Sample characteristics for both demographic and potential confounding measures are presented in , summarized by total sample and across breakfast consumption frequency groupings. The mean age of our eligible participants was 17.5±1.3 years. Roughly 47% of the sample represented a minority, 91% were using WIC, and 14.2% had graduated high school, indicative of the high-risk demographic that PAT Teen Programs were designed to support. Half of the sample were either overweight or obese (49.3%) and approximately six months postpartum (187±98 days). The majority of teen mothers (56.9%) reported an attempt to lose weight prior to survey administration, with a combination of both exercise and diet being the most popular approach. Forty-two percent of teen mothers reported consuming breakfast zero to two days per week. No relationship was found between age, education, race/ethnicity, or percent using WIC and breakfast consumption frequency in postpartum teens.
Baseline Characteristics of Postpartum Teens: Parents as Teachers Teen Program (n=904)
presents BMI-for-age percentile and daily beverage and snack intake by breakfast consumption frequency groupings, controlled for potential confounding factors. After controlling for BMI-for-age percentile and weight loss attempts, participants reporting at least six to seven days of breakfast consumption consumed fewer calories from sweetened beverages, salty snacks, sweet snacks, and consumed fewer total calories from snacks and beverages than participants reporting zero to two days of breakfast consumption. Conversely, fruit and vegetable, cereal, milk, and water consumption were highest among the regular breakfast consumers. BMI-for-age percentile remained associated with breakfast consumption frequency after controlling for those reporting an attempt to lose weight.
Baseline Breakfast Consumption Frequency for Postpartum Teens: Parents as Teachers Teen Program (n=904)
There are several findings from this study that contribute to the growing literature on teen dietary intake. First, 42% of our postpartum teens skipped breakfast, compared to other studies that have shown 10–30% of adolescents skipped breakfast (34
). Affenito et al. found race impacted breakfast frequency, with 19.1% of white and 24.2% of African American girls skipping breakfast by age 19 (15
). However, African American and Hispanic teen girls in this study ate breakfast with the same frequency as white girls. This might be explained by the fact that a greater proportion of this sample reported skipping breakfast, which could have lessened the racial disparities. Reasons that adolescents skip breakfast (i.e., lack of time, lack of hunger, prefer to sleep, and attempting to lose weight) may be more prevalent in postpartum teens who are also juggling the demands of parenting (35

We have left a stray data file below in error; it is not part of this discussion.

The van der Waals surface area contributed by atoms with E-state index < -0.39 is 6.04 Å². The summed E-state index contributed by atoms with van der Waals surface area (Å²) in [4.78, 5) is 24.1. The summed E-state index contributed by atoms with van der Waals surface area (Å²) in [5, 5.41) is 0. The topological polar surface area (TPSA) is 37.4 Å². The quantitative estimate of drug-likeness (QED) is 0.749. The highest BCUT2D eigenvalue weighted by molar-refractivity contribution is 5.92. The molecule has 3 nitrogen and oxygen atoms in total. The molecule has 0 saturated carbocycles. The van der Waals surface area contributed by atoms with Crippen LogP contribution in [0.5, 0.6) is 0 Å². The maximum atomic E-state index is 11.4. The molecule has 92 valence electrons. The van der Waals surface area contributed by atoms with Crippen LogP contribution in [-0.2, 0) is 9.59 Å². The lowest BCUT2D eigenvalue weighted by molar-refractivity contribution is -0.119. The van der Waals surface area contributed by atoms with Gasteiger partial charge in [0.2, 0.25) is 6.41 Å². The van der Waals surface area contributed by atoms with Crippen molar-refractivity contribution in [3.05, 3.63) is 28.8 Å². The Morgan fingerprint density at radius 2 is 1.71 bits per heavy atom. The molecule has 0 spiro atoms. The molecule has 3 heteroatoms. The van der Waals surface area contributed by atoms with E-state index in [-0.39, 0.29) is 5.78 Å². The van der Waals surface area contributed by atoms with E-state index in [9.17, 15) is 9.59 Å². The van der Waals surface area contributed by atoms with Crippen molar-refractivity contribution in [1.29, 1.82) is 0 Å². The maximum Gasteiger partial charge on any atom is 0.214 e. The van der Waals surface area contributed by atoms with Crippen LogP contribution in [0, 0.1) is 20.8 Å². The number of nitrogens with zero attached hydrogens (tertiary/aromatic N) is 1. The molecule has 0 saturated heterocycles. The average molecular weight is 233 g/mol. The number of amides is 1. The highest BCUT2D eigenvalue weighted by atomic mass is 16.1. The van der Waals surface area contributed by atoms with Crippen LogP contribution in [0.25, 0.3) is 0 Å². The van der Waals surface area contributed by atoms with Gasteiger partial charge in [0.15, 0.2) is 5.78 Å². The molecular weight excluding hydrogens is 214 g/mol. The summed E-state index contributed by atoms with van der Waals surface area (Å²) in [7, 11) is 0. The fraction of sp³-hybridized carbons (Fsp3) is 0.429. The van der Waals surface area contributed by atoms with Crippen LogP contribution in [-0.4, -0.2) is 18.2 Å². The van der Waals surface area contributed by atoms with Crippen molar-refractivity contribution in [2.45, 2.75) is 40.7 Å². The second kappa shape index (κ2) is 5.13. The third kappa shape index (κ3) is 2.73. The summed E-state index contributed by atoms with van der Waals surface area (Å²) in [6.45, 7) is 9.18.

The second finding provides further evidence of the relationship between breakfast consumption and beverage intake, and how it might impact weight retention among postpartum teens. Teen mothers who ate breakfast most days of the week consumed over 1,300 fewer calories per week from sweetened drinks than those who skipped breakfast. This is consistent with findings among teens in general, where sweetened drinks are associated with increased energy intake and BMI (11
). Therefore, it is not surprising that those who regularly consumed breakfast had a lower BMI and consumed 1,477 fewer calories per week from snacks and beverages than those who skipped breakfast.
Similar to other studies (37
), findings of this study suggest those who regularly consume breakfast have an overall healthier diet. Those who ate breakfast frequently consumed more fruits and vegetables and drank more milk and water (38 more ounces/day) than those who skipped breakfast. Also, those who ate breakfast most days of the week snacked more on cereal and less on sweet and salty snacks. Given the frequent intake of unhealthy snacks and beverages in adolescents (10
), encouraging regular breakfast consumption holds promise as a means to help this population improve their overall diet.
Finally, these data have particular relevance not only for addressing weight retention in teen mothers, but in their children. Numerous studies have documented the importance of the parent as a model to their child (24
). Teen mothers now take on that responsibility and control the food environment for their child. Thus patterns exhibited by the mothers, including lack of breakfast and high risk sweetened drink and snacking behavior, might influence the intake of their young child. Over time and left unchanged, these behaviors are reinforced as the child observes that parent and has access to high risk foods in their environment. Early intervention is needed to encourage appropriate nutritional patterns that can be passed from teen mother to child, and prevent intergenerational obesity (44
Despite a large diverse sample size, there are some limitations worth noting. There was reliance on self-reported data for dietary intake and breakfast consumption. The teen mothers’ reported intake may not reflect a usual week’s intake. Measurement errors, such as underreporting, are often seen when using an FFQ (45
). In addition, a modified FFQ was used that asks about specific foods and only looked at beverage and snack intake. Teen mothers may consume beverages and snacks that do not appear on the FFQ.